- “Good enough” graphics for demanding games. I ran 3DMark on my Nexus 4 and on the Moto G. The Nexus 4 exceeded the capabilities of the 3DMark test at the 720p level (which is what games run at on the Nexus 4 and Moto G). The Moto G fell within measurable parameters – but exceeded the requirements of existing 720p game play.
- A beautiful screen. Anandtech did another one of their state-of-the-art techie reviews at http://www.anandtech.com/show/7586/motorola-moto-g-review and while the tests show this can’t keep up with state of the art phones like the iPhone 5c and 5s and Nexus 5 or the Air, iPad 4, Nexus 7 tablets in terms of absolute color fidelity – imho the subjective colors, brightness, and vibrancy are great – much better than even my Galaxy Nexus (with its much-touted AMOLED Pen Tile screen) and than the Nexus 4. The iPhone 5s (daughter has it) and my top-rated Nexus 7 exceed Moto G by a quantum – but I can’t really see the difference. Once a device hits a certain level and YouTube trailers look great, I’m happy.
- Extended battery life. Anandtech has battery test charts, with brightnesses equalized, and the Moto G is one of the best performers.
- Dual microphones (the second is for noise cancelling).
- A loud speaker phone – but it’s right in the middle of the back (left to right) so bouncing the audio back when watching YouTube isn’t so easy.
- High quality – 1.3mp – front camera, for good video calls. Many mid-range tablets, and entry-level laptops, have only .3mp VGA quality video cameras.
The Moto G comes with a black plastic rear cover, which must (easily) be removed to insert the microSIM (micro, not nano, for easier SIM availability overseas, where microSIMs are still much easier to find than nanoSIMs).
For $14.95 you can buy a second back in a different color; for $34.95 you can buy a combination back/front flap cover, which got good marks from reviewers for retention (magnets) and automatic-on (magnets again) but of course not automatic PIN unlocking and there is no voice-unlock option (though their is a facial recognition option which I have not tried out).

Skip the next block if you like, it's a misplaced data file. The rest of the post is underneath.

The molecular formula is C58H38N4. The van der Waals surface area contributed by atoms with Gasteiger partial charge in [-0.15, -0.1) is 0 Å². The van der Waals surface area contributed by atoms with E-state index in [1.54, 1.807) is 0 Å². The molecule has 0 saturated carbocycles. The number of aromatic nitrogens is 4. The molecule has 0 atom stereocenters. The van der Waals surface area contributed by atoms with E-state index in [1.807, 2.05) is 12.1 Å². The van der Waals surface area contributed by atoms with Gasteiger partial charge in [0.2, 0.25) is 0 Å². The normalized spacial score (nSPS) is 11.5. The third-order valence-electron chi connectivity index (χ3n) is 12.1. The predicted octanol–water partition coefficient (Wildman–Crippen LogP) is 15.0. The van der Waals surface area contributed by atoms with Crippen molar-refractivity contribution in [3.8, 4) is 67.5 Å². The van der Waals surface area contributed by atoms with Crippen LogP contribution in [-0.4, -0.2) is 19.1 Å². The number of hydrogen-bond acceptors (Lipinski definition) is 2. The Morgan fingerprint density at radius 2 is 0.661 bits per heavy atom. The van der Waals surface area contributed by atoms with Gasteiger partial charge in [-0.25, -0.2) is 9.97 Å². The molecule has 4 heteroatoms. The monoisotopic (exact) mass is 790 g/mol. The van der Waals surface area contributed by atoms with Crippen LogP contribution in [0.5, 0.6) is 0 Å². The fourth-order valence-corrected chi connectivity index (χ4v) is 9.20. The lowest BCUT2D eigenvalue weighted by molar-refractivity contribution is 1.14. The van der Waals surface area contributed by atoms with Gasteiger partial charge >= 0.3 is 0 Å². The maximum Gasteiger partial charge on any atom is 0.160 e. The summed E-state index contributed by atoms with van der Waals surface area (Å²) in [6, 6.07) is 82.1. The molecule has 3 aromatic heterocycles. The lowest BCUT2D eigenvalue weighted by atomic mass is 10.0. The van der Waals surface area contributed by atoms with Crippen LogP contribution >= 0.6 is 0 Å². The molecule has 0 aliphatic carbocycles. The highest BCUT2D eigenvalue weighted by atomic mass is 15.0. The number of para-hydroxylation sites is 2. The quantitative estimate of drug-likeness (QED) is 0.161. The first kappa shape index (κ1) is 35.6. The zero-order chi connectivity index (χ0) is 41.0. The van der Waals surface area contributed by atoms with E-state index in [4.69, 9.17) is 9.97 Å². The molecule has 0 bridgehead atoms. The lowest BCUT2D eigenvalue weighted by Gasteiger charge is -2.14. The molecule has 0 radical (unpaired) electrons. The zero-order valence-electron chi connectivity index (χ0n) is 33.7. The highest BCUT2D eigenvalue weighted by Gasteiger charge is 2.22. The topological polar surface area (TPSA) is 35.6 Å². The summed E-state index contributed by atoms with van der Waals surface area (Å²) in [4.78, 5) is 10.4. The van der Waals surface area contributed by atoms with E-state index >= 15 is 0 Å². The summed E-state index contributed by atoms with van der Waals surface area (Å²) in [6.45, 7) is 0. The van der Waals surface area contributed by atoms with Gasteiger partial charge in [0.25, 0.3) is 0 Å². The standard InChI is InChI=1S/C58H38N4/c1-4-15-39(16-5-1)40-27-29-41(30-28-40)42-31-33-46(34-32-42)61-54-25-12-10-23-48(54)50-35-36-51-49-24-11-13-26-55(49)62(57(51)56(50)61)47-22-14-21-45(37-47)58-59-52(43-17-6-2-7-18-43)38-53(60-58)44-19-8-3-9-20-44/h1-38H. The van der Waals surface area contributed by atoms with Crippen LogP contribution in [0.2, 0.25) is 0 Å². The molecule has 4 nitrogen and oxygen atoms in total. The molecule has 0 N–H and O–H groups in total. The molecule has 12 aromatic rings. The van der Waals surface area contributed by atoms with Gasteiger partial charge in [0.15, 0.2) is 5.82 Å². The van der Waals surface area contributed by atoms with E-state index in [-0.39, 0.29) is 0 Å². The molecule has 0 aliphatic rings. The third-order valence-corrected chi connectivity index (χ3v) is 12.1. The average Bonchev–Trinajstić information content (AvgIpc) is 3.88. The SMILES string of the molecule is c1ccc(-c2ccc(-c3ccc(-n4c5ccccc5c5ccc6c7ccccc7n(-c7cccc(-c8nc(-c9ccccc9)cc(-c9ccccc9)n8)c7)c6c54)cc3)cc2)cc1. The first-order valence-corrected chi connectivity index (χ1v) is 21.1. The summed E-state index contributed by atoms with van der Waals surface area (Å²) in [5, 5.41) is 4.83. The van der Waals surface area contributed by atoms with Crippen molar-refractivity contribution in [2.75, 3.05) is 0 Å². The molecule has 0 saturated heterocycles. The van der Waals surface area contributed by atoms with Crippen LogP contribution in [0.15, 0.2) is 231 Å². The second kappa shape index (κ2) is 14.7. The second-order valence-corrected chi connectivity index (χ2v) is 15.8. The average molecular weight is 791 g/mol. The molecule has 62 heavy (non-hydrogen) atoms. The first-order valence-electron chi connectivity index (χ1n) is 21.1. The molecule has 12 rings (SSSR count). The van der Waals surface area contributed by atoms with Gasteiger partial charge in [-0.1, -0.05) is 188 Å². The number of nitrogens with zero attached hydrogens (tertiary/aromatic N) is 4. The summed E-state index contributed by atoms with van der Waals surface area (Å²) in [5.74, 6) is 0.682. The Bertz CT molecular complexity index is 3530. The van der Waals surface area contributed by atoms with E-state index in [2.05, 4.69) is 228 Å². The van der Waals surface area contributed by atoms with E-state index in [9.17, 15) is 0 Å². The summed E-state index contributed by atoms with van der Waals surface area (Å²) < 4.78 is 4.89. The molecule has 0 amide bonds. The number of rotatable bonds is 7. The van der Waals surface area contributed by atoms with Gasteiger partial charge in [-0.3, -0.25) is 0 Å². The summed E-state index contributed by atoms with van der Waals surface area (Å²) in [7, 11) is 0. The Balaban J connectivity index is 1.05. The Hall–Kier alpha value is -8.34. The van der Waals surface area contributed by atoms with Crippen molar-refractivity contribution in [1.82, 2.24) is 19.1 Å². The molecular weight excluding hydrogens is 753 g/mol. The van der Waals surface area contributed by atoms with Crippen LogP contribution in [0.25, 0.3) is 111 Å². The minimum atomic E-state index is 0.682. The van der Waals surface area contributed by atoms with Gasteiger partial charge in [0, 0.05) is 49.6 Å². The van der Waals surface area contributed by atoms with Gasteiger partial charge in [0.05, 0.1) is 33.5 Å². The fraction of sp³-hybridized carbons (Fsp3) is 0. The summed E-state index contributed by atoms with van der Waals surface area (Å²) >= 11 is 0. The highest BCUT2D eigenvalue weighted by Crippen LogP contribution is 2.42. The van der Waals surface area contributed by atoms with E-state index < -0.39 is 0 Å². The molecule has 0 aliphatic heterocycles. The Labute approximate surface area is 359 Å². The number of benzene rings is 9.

Motorola has announced, but not priced, a third style of back cover, which doesn’t have a front flap cover but does have a rubber bumper and higher raised front edge to protect the screen when set face down (the stock rear cover already has a barely visible front raised edge which will protect from mere dust on the counter, but not from coins/debris). I have a slide-in accessory case, generic from Asia, which fits the Moto G perfectly (look for one that will fit a Galaxy Nexus on Amazon or eBay and it should fit fine).
A nit: the stock cover is matte, but absorbs fingerprints and oils. I washed mine off with rubbing alcohol then put on lines of grip tape, my current favorite anti-slip approach – I’ve gotten tired of gummy cases that turn svelte beautifully designed cellphones into chubby little uglies.
Ordering is direct from motorola.com or Amazon also stocks and sells – Amazon matches the Motorola direct price, but when Amazon is out of stock (even when Amazon isn’t!) third party Amazon Vendors will often MARK UP the selling price – and customers who assume list price is the upper limit often find to their chagrin that legally, and by Amazon policy as well, it isn’t. So price check!
Currently shipping at motorola.com is free, and over $35 and for Prime Amazon customers, it is always free (unless its an Amazon Vendor). Other than the amazing base price, there have been no discounts (so far) this holiday. My phone was promised by Motoroal for Dec 2 but delayed until Dec 14 due to winter storms affecting Motorola’s Texas shipping facility. When I contacted Motorola’s chat line the rep was responsive and helpful.
There is a 14 day return policy from Motorola except for California where it is 30 days (but please read the fine print on your own, in case it changes!), return shipping at customer expense. Amazon has its own policies which you should check, but absent shipping damage or broken electronics, I believe there are shipping charges and restocking charges. The box is the smallest I have seen, and includes a cable but not a charger, you can use your existing USB charger; if you must purchase one, I recommend either Amazon’s house branded Kindle charger (you may as well purchase the 10 watt version, although the Moto G will only draw 5 watts) or a GENUINE Apple “white cube” iPhone/iPad Mini/iPod Touch charger – since there are so many counterfeits out there (even from Amazon Vendors) I recommend the Apple Store or a reliable bricks and mortar retailer like Target or Best Buy, in original Apple packaging. I have tried third-party chargers from well-known (and regarded) US accessory sellers, and keep coming back to Amazon and Apple for these accessories.
It’s $179! But why not splurge a little and get the $199 version?!